Europe's JUICE Mission Will Answer These Five Mysteries About Jupiter

The European Space Agency (ESA) is getting ready to launch its JUICE mission to Jupiter in 2023, and the agency has shared a video outlining some of the key questions that this spacecraft will attempt to answer about this big, beautiful, gas giant world and its many moons.

The first issue JUICE will investigate is what Jupiter's ocean-bearing moons are like. Scientists believe that four of Jupiter's largest moons, Europa, Callisto, Ganymede, and Io, may have liquid water oceans beneath their surfaces (via Scientific American). Even though Jupiter and its moons are far from the sun, and the amount of sunlight they receive is therefore very small, it is possible that oceans could still exist there beneath the moons' icy crusts due to tidal forces. In the gravitational push and pull between these moons and Juptier, heat is generated in the form of friction. This heat could potentially sustain a liquid water ocean.

These moons are very interesting as potentially habitable locations in our solar system, so JUICE will study the three of the large ocean-bearing moons — Ganymede, Callisto, and Europa — to learn more about them.

Another mystery that JUICE will tackle is why Ganymede has a magnetic field. It is the only moon in the solar system known to have its own magnetic field, which creates auroras of glowing hot gas around the moon (via NASA). It is thought that the magnetic field of Ganymede could be related to Jupiter's magnetic field, because the moon is close enough to the planet to be within its magnetic field. Another theory is that the magnetic field of Ganymede is created by iron in the moon's core which moves around and creates the field. JUICE will study Ganymede by entering orbit around the moon to gather more data about it.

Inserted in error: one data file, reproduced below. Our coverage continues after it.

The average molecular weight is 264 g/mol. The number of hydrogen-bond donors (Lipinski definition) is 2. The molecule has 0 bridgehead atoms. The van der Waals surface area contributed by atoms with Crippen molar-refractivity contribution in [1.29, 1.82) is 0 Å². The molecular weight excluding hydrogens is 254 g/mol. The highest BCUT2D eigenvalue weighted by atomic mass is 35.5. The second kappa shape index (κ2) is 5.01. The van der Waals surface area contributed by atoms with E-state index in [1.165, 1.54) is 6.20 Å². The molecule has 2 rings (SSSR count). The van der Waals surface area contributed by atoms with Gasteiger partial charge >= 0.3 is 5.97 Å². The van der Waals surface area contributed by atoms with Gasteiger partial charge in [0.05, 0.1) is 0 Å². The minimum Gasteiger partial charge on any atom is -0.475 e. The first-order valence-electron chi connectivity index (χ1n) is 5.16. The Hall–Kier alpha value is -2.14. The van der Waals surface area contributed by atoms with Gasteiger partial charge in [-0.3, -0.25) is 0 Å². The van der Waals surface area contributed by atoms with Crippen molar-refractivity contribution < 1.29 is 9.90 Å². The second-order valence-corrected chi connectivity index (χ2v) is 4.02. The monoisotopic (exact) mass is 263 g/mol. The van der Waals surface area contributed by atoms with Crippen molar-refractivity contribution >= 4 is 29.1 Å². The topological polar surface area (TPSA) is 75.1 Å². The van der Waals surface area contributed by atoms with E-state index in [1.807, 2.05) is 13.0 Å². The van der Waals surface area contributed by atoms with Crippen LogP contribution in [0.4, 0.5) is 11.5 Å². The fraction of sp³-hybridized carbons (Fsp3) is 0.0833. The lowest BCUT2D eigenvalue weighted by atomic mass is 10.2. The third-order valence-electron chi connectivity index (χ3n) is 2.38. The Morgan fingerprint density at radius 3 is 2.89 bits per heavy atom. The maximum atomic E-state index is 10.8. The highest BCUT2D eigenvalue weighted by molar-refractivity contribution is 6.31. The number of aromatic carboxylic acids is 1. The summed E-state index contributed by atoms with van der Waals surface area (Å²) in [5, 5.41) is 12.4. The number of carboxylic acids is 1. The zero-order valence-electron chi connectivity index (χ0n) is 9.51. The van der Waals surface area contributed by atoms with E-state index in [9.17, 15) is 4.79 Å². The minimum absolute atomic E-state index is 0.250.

The big question

One of the biggest questions that JUICE aims to answer is whether there was ever life on any of Jupiter's moons, and whether they could be habitable to microbial life. All three of the moons that JUICE will visit could be potential habitats for life, and Juice has been designed to study whether there ever was or could ever be life there (via ESA).

JUICE will have a suite of ten instruments to help it study these environments, including an optical camera, several spectrographs, altimeters, radar, gravity measuring instruments, and more. As well as these issues, two more questions JUICE hopes to answer is how Jupiter's environment has shaped its moons, and how the moons have shaped the planet. Related to this, the mission will also investigate how gas giants like Jupiter form.

There are many aspects of the formation of the solar system that we don't yet understand, and Jupiter is an ideal test laboratory for these questions because of its many moons. By studying the moons, researchers hope to learn more about what conditions were necessary for a planet to form (via ESA).

The JUICE mission is scheduled to launch between 5 April and 25 April 2023 from Europe's Spaceport in French Guiana. It will travel out into the solar system and perform a series of flybys of various planets before arriving at Jupiter in 2031, where it will study both the planet and its moons until 2035.